Teeth From Stem Cells
Teeth created from stem cells have been successfully transplanted back into the mouth of mice; this research may enable dentists to grow teeth from your own stem cells to replace teeth lost from injury or decay.
In order to create these teeth, Takashi Tsuji from Tokyo University of Science and his team removed two different stem cells from the molar teeth of mice. They took these stem cells to grow in the laboratory. In order to control how the teeth grew, as far as shape and length, the stem cells were placed in a mold to grow.
Once the cells grew into full tooth units, the researchers then transplanted them into the jaws of one-month-old mice. These transplanted teeth fused with the jaw bones and tissues on an average of about 40 days. The researchers were also able to detect nerve fibers growing in the new teeth.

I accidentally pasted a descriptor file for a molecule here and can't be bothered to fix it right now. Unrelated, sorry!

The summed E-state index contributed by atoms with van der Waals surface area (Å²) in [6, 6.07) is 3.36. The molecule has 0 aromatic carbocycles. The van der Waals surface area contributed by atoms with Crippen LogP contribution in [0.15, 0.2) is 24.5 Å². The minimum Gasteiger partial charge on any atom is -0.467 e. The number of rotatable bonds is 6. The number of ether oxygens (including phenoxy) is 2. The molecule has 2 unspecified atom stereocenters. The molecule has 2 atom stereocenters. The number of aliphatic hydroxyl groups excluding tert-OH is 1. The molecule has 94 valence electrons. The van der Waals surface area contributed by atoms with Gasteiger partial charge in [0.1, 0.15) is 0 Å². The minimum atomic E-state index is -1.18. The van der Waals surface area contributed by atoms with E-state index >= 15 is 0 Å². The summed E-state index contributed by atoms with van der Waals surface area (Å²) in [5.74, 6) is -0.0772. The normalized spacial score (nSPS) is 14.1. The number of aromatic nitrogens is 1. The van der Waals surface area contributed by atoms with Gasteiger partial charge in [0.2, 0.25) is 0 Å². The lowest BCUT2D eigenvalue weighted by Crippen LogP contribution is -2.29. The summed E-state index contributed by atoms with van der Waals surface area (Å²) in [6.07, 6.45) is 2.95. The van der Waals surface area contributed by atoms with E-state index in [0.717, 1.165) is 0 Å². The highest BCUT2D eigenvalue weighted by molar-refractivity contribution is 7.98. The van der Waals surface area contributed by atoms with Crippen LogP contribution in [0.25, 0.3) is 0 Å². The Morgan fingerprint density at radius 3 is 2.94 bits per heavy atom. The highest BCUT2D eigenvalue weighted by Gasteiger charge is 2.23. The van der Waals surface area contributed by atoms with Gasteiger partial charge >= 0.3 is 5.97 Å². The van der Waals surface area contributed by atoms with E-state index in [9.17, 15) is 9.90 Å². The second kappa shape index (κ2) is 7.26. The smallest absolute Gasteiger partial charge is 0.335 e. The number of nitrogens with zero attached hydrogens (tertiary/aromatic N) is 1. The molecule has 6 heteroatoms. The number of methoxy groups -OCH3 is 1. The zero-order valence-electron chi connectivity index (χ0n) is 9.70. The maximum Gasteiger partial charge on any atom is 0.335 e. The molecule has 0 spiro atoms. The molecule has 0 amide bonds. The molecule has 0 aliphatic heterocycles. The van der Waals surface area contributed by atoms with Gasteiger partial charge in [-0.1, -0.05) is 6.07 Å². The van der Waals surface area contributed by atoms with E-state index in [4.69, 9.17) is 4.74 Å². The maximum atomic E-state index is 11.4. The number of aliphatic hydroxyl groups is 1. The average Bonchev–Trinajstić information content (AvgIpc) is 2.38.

The mice that received the transplanted teeth were able to eat and chew normally without any complications.
The first time I read about this idea was in William Gibson's 1984 novel Neuromancer; he wrote about cool designer teeth that could be implanted:
The one who showed up at the loft door with a box of diskettes from the Finn was a soft-voiced boy called Angelo. His face was a simple graft grown on collagen and shark-cartilage polysaccharides, smooth and hideous. It was one of the nastiest pieces of elective surgery Case had ever seen. When Angelo smiled, revealing the razor-sharp canines of some large animal, Case was actually relieved. Toothbud transplants.
(Read about toothbud transplants)
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